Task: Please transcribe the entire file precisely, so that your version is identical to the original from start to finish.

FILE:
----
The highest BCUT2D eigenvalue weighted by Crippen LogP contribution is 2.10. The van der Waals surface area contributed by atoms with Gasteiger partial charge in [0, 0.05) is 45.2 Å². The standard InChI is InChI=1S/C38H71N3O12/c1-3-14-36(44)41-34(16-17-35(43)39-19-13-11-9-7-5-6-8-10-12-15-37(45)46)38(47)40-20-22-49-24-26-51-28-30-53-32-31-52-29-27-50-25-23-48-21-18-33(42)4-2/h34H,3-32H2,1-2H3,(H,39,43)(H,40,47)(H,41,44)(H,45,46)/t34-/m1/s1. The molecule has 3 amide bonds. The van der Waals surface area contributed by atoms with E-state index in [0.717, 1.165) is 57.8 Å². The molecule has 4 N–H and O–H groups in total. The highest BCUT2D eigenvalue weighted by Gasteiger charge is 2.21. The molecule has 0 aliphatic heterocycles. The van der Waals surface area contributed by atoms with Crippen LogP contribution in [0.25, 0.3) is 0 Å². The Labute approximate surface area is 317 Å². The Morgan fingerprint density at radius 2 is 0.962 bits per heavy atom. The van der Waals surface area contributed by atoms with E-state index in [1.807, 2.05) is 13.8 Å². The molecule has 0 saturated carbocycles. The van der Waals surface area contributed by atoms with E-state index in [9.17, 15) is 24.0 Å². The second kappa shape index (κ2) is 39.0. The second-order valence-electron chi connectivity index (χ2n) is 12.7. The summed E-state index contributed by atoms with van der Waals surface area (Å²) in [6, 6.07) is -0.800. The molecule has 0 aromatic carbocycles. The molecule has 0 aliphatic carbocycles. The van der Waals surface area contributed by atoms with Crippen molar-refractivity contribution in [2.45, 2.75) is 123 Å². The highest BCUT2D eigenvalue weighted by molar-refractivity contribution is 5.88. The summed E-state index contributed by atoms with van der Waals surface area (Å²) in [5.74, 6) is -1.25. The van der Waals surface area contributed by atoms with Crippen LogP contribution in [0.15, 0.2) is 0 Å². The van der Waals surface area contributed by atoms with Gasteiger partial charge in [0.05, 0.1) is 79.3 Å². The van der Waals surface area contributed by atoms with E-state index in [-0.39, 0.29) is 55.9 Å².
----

The highest BCUT2D eigenvalue weighted by Crippen LogP contribution is 2.10. The van der Waals surface area contributed by atoms with Gasteiger partial charge in [0, 0.05) is 45.2 Å². The standard InChI is InChI=1S/C38H71N3O12/c1-3-14-36(44)41-34(16-17-35(43)39-19-13-11-9-7-5-6-8-10-12-15-37(45)46)38(47)40-20-22-49-24-26-51-28-30-53-32-31-52-29-27-50-25-23-48-21-18-33(42)4-2/h34H,3-32H2,1-2H3,(H,39,43)(H,40,47)(H,41,44)(H,45,46)/t34-/m1/s1. The molecule has 3 amide bonds. The van der Waals surface area contributed by atoms with E-state index in [0.717, 1.165) is 57.8 Å². The molecule has 4 N–H and O–H groups in total. The highest BCUT2D eigenvalue weighted by Gasteiger charge is 2.21. The molecule has 0 aliphatic heterocycles. The van der Waals surface area contributed by atoms with Crippen LogP contribution in [0.25, 0.3) is 0 Å². The Labute approximate surface area is 317 Å². The Morgan fingerprint density at radius 2 is 0.962 bits per heavy atom. The van der Waals surface area contributed by atoms with E-state index in [1.807, 2.05) is 13.8 Å². The molecule has 0 saturated carbocycles. The van der Waals surface area contributed by atoms with E-state index in [9.17, 15) is 24.0 Å². The second kappa shape index (κ2) is 39.0. The second-order valence-electron chi connectivity index (χ2n) is 12.7. The summed E-state index contributed by atoms with van der Waals surface area (Å²) in [6, 6.07) is -0.800. The molecule has 0 aromatic carbocycles. The molecule has 0 aliphatic carbocycles. The van der Waals surface area contributed by atoms with Crippen molar-refractivity contribution in [2.45, 2.75) is 123 Å². The highest BCUT2D eigenvalue weighted by molar-refractivity contribution is 5.88. The summed E-state index contributed by atoms with van der Waals surface area (Å²) in [5.74, 6) is -1.25. The van der Waals surface area contributed by atoms with Crippen LogP contribution in [0.15, 0.2) is 0 Å². The van der Waals surface area contributed by atoms with Gasteiger partial charge in [0.05, 0.1) is 79.3 Å². The van der Waals surface area contributed by atoms with E-state index in [-0.39, 0.29) is 55.9 Å².